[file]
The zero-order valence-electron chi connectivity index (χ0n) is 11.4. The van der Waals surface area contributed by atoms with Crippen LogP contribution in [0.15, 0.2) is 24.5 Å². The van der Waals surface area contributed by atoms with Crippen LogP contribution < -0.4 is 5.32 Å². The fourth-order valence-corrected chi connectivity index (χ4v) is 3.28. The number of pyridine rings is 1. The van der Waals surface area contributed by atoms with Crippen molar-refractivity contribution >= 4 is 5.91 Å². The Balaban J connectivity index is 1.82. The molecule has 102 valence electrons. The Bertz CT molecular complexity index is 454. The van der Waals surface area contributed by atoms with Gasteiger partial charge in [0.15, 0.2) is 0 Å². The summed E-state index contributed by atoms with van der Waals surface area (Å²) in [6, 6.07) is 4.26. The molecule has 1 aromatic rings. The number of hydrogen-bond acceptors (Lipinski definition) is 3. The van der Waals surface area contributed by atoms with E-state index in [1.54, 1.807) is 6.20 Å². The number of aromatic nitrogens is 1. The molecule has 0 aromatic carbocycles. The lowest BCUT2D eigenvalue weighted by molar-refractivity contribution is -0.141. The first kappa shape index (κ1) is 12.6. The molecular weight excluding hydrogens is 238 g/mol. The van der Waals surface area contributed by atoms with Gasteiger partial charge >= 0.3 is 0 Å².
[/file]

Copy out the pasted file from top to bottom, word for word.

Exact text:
The zero-order valence-electron chi connectivity index (χ0n) is 11.4. The van der Waals surface area contributed by atoms with Crippen LogP contribution in [0.15, 0.2) is 24.5 Å². The van der Waals surface area contributed by atoms with Crippen LogP contribution < -0.4 is 5.32 Å². The fourth-order valence-corrected chi connectivity index (χ4v) is 3.28. The number of pyridine rings is 1. The van der Waals surface area contributed by atoms with Crippen molar-refractivity contribution >= 4 is 5.91 Å². The Balaban J connectivity index is 1.82. The molecule has 102 valence electrons. The Bertz CT molecular complexity index is 454. The van der Waals surface area contributed by atoms with Gasteiger partial charge in [0.15, 0.2) is 0 Å². The summed E-state index contributed by atoms with van der Waals surface area (Å²) in [6, 6.07) is 4.26. The molecule has 1 aromatic rings. The number of hydrogen-bond acceptors (Lipinski definition) is 3. The van der Waals surface area contributed by atoms with E-state index in [1.54, 1.807) is 6.20 Å². The number of aromatic nitrogens is 1. The molecule has 0 aromatic carbocycles. The lowest BCUT2D eigenvalue weighted by molar-refractivity contribution is -0.141. The first kappa shape index (κ1) is 12.6. The molecular weight excluding hydrogens is 238 g/mol. The van der Waals surface area contributed by atoms with Gasteiger partial charge >= 0.3 is 0 Å².